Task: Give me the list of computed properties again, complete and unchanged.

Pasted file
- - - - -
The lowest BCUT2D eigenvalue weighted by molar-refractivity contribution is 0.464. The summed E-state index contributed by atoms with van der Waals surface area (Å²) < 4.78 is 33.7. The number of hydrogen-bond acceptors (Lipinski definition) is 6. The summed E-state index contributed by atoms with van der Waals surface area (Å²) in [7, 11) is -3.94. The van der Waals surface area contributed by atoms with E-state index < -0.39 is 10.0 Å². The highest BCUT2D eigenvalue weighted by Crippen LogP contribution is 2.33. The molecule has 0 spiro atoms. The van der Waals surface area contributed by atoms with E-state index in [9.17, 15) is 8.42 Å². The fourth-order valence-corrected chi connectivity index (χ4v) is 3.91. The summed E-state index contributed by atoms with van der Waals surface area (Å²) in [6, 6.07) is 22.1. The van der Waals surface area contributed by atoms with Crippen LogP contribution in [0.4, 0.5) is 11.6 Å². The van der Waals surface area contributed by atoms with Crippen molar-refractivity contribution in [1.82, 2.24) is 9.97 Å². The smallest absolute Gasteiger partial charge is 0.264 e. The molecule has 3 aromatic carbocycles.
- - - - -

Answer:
The lowest BCUT2D eigenvalue weighted by molar-refractivity contribution is 0.464. The summed E-state index contributed by atoms with van der Waals surface area (Å²) < 4.78 is 33.7. The number of hydrogen-bond acceptors (Lipinski definition) is 6. The summed E-state index contributed by atoms with van der Waals surface area (Å²) in [7, 11) is -3.94. The van der Waals surface area contributed by atoms with E-state index < -0.39 is 10.0 Å². The highest BCUT2D eigenvalue weighted by Crippen LogP contribution is 2.33. The molecule has 0 spiro atoms. The van der Waals surface area contributed by atoms with E-state index in [9.17, 15) is 8.42 Å². The fourth-order valence-corrected chi connectivity index (χ4v) is 3.91. The summed E-state index contributed by atoms with van der Waals surface area (Å²) in [6, 6.07) is 22.1. The van der Waals surface area contributed by atoms with Crippen LogP contribution in [0.4, 0.5) is 11.6 Å². The van der Waals surface area contributed by atoms with Crippen molar-refractivity contribution in [1.82, 2.24) is 9.97 Å². The smallest absolute Gasteiger partial charge is 0.264 e. The molecule has 3 aromatic carbocycles.